It would be impossible to talk about “the whole domain of human existence” without also considering the way humans interact with their environment for better or, often, worse. Janelle Wierenga ’98 is a postdoctoral fellow at the University of Otago in Dunedin, New Zealand. There she collaborates with a team of researchers attempting to save an endangered species of penguins, one that is culturally important to the local Māori tribes of New Zealand.

“We’re trying to discover the source of two diseases causing significant mortality and morbidity within the rarest penguin on the planet,” Wierenga says. She works with a steady commitment, even though she recognizes it may be too late to save the yelloweyed penguins, also called hoiho in Māori. “Most people would put up their hands and say this is too big, we can’t do it,” Wierenga says. “I just want to keep trying. Development of a covid vaccine demonstrated the remarkable progress the scientific community can make through collaboration around a unified goal—the same could be true for endangered species like the yellow-eyed penguins.”

Wierenga appreciates the way all living things are interconnected and believes learning to “share our home” with them is important.

“New Zealand, for example, is one of the first countries in the world that has designated rivers as living entities, which gives them a level of protection and respect that can hopefully lead to more legal protection. How we take care of one profoundly affects the others.”



The idea that what is good for one of us is good for all of us extends beyond environmental activism to education and humanitarian efforts as well. Since 2018, Joy Lee ’09 has served as the executive director of a young, local non-profit organization called YICF in Jakarta, Indonesia. YICF is an umbrella entity with two main subentities—Roshan and LIFE. Roshan is a refugee education center that serves almost 200 refugee children and adults, while LIFE is a service providing early childhood education and after school tutoring to almost 500 Indonesian children of waste-picker communities surrounding one of the largest open landfills in the world, Bantar Gebang.

As executive director, Lee finds herself interacting with many sectors, some faith-based and others secular. “I feel very passionate about bridging the gaps between these worlds and especially calling believers to collaborate creatively and humbly. I love Romans 12:2, which challenges us to not settle for the patterns of this world—including the patterns we are molded into by our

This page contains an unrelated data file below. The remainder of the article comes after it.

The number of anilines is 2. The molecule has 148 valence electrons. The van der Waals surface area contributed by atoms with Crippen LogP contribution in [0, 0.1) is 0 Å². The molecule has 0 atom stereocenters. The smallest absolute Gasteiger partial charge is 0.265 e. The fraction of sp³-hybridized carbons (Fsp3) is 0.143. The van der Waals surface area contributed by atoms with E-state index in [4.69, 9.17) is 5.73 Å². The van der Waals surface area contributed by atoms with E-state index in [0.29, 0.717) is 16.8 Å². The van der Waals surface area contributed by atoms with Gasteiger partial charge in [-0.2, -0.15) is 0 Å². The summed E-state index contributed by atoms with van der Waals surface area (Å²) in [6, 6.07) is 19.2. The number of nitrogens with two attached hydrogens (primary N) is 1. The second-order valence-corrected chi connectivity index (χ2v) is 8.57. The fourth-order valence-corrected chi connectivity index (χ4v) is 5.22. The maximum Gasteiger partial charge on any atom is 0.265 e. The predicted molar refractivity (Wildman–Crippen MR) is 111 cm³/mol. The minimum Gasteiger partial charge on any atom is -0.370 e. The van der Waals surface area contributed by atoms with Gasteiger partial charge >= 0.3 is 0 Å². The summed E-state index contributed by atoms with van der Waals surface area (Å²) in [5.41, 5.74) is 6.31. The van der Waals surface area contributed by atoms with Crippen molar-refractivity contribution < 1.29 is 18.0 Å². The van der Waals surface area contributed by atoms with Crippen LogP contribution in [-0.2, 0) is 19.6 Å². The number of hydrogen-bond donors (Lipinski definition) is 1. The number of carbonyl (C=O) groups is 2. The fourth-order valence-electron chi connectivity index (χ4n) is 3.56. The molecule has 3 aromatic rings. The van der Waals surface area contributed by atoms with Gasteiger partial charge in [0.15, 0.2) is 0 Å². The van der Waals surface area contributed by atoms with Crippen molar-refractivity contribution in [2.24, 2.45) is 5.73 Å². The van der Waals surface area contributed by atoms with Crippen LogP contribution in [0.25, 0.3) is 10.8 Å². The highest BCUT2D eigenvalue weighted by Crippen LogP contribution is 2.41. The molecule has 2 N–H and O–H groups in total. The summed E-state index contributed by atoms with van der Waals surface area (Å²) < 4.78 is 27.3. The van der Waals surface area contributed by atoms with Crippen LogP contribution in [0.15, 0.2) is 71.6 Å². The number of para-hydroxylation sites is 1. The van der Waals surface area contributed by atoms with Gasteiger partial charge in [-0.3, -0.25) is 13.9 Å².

industries, fields of study, and even political alignments.”

A recent, short-term partnership between YICF and some of the world’s largest AI companies reinforced this belief.

Building partnerships across diverse private and public sectors reminds Lee of the claim God holds over all that humans build and create. It also reminds her to whom her work ultimately belongs. Whether partnering with underserved people, building a strong volunteer network, or pitching pilot programs to industry leaders, Lee says her deep hope is to live purposefully and open to what God wants to see happen through her.

Joy Lee ’09



Across the last century, technology has evolved in extraordinary, society-altering ways. From the invention of the telephone and airplane to the birth of the home computer and internet, our world has witnessed exceptional achievements. Perhaps the most important technological advancement of our time is one that is still on the cutting edge of development—the emergence of increasingly sophisticated forms of artificial intelligence, also known as AI.

“Artificial intelligence is the ability of technology or machines to complete tasks that humans usually do,” says Brian Paige, vice president of Information Technology and chief information officer at Calvin. “Whether searching for fun facts, finding directions, or researching content for an essay, we can now, in seconds, use AI technology, such as Amazon’s Alexa, GPS navigation systems, or ChatGPT.”



AI has been around since the 1950s and is here to stay. That’s why Calvin University’s faculty and staff are devoted to learning and understanding the latest iterations of this technology.

Of all the budding AI tools, professors and students alike attest that Generative Pretrained Technology (ChatGPT) is probably the most widely discussed new AI platform to hit the market in the last year. It generates original language within seconds, writing things such as narratives and poems with minimal human input.

Public reactions to this widely-accessible form of AI are mixed, with some lauding it and others predicting the end of education (and even the human race) as we know it. But Paige takes a more measured approach.“Once we shift our thinking and remove the curtain of fear surrounding [new developments in] AI, we realize that many forms of previous technology have allowed us to do a lot of good in faster, more meaningful ways.”